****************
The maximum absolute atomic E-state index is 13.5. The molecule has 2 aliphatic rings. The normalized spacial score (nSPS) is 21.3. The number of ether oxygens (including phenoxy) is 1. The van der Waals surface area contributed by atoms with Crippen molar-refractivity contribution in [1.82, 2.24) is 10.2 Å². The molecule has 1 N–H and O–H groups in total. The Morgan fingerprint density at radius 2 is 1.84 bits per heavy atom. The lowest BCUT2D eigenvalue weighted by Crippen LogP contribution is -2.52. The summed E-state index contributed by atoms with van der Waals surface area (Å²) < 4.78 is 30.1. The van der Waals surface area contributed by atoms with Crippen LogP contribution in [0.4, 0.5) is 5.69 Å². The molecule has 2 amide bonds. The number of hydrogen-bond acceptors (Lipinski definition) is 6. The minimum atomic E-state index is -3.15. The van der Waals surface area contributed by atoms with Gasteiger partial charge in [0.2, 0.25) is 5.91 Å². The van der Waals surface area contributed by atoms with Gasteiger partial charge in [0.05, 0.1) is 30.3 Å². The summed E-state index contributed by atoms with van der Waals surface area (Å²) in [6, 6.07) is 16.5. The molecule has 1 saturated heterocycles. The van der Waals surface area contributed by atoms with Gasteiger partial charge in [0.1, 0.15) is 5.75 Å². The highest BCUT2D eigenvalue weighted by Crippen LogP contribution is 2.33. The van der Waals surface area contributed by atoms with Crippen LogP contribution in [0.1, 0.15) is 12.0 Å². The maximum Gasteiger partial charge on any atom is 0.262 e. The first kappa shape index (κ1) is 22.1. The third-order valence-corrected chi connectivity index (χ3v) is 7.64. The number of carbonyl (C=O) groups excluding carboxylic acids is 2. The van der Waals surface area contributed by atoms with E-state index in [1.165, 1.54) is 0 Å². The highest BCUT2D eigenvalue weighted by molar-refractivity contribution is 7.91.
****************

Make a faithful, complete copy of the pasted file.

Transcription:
The maximum absolute atomic E-state index is 13.5. The molecule has 2 aliphatic rings. The normalized spacial score (nSPS) is 21.3. The number of ether oxygens (including phenoxy) is 1. The van der Waals surface area contributed by atoms with Crippen molar-refractivity contribution in [1.82, 2.24) is 10.2 Å². The molecule has 1 N–H and O–H groups in total. The Morgan fingerprint density at radius 2 is 1.84 bits per heavy atom. The lowest BCUT2D eigenvalue weighted by Crippen LogP contribution is -2.52. The summed E-state index contributed by atoms with van der Waals surface area (Å²) < 4.78 is 30.1. The van der Waals surface area contributed by atoms with Crippen LogP contribution in [0.4, 0.5) is 5.69 Å². The molecule has 2 amide bonds. The number of hydrogen-bond acceptors (Lipinski definition) is 6. The minimum atomic E-state index is -3.15. The van der Waals surface area contributed by atoms with Gasteiger partial charge in [0.2, 0.25) is 5.91 Å². The van der Waals surface area contributed by atoms with Gasteiger partial charge in [0.05, 0.1) is 30.3 Å². The summed E-state index contributed by atoms with van der Waals surface area (Å²) in [6, 6.07) is 16.5. The molecule has 1 saturated heterocycles. The van der Waals surface area contributed by atoms with Gasteiger partial charge in [0.1, 0.15) is 5.75 Å². The highest BCUT2D eigenvalue weighted by Crippen LogP contribution is 2.33. The van der Waals surface area contributed by atoms with Crippen LogP contribution in [0.1, 0.15) is 12.0 Å². The maximum Gasteiger partial charge on any atom is 0.262 e. The first kappa shape index (κ1) is 22.1. The third-order valence-corrected chi connectivity index (χ3v) is 7.64. The number of carbonyl (C=O) groups excluding carboxylic acids is 2. The van der Waals surface area contributed by atoms with E-state index in [1.165, 1.54) is 0 Å². The highest BCUT2D eigenvalue weighted by molar-refractivity contribution is 7.91.